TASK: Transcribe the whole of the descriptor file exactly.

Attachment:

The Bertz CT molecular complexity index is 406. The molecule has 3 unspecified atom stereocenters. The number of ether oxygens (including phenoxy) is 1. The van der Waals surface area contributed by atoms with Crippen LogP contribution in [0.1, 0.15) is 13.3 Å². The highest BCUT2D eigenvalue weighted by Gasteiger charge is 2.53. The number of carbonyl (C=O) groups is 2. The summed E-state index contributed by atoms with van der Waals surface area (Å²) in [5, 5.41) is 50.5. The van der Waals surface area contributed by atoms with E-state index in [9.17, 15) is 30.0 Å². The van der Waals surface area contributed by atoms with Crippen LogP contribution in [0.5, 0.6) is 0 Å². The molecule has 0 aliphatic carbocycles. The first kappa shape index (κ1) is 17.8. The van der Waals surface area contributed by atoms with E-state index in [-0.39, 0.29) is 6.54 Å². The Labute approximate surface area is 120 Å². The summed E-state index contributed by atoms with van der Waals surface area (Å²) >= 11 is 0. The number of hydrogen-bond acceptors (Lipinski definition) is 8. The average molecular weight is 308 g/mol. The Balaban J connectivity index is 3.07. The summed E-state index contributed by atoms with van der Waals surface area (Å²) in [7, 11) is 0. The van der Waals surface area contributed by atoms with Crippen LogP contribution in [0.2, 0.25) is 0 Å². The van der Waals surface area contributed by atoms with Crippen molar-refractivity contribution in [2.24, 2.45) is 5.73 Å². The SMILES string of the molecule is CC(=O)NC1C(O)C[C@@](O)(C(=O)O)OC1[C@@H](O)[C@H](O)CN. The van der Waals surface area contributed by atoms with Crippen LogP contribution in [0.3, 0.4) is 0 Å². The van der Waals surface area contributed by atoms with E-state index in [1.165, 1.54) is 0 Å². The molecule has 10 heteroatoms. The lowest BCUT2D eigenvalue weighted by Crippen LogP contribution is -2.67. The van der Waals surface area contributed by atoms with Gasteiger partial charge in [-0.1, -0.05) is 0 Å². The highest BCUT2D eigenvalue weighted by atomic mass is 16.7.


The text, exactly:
The Bertz CT molecular complexity index is 406. The molecule has 3 unspecified atom stereocenters. The number of ether oxygens (including phenoxy) is 1. The van der Waals surface area contributed by atoms with Crippen LogP contribution in [0.1, 0.15) is 13.3 Å². The highest BCUT2D eigenvalue weighted by Gasteiger charge is 2.53. The number of carbonyl (C=O) groups is 2. The summed E-state index contributed by atoms with van der Waals surface area (Å²) in [5, 5.41) is 50.5. The van der Waals surface area contributed by atoms with E-state index in [9.17, 15) is 30.0 Å². The van der Waals surface area contributed by atoms with Crippen LogP contribution in [0.5, 0.6) is 0 Å². The molecule has 0 aliphatic carbocycles. The first kappa shape index (κ1) is 17.8. The van der Waals surface area contributed by atoms with E-state index in [-0.39, 0.29) is 6.54 Å². The Labute approximate surface area is 120 Å². The summed E-state index contributed by atoms with van der Waals surface area (Å²) >= 11 is 0. The number of hydrogen-bond acceptors (Lipinski definition) is 8. The average molecular weight is 308 g/mol. The Balaban J connectivity index is 3.07. The summed E-state index contributed by atoms with van der Waals surface area (Å²) in [7, 11) is 0. The van der Waals surface area contributed by atoms with Crippen LogP contribution in [0.2, 0.25) is 0 Å². The van der Waals surface area contributed by atoms with Crippen molar-refractivity contribution in [2.24, 2.45) is 5.73 Å². The SMILES string of the molecule is CC(=O)NC1C(O)C[C@@](O)(C(=O)O)OC1[C@@H](O)[C@H](O)CN. The van der Waals surface area contributed by atoms with Crippen LogP contribution in [0.3, 0.4) is 0 Å². The van der Waals surface area contributed by atoms with E-state index in [1.165, 1.54) is 0 Å². The molecule has 10 heteroatoms. The lowest BCUT2D eigenvalue weighted by Crippen LogP contribution is -2.67. The van der Waals surface area contributed by atoms with Gasteiger partial charge in [-0.1, -0.05) is 0 Å². The highest BCUT2D eigenvalue weighted by atomic mass is 16.7.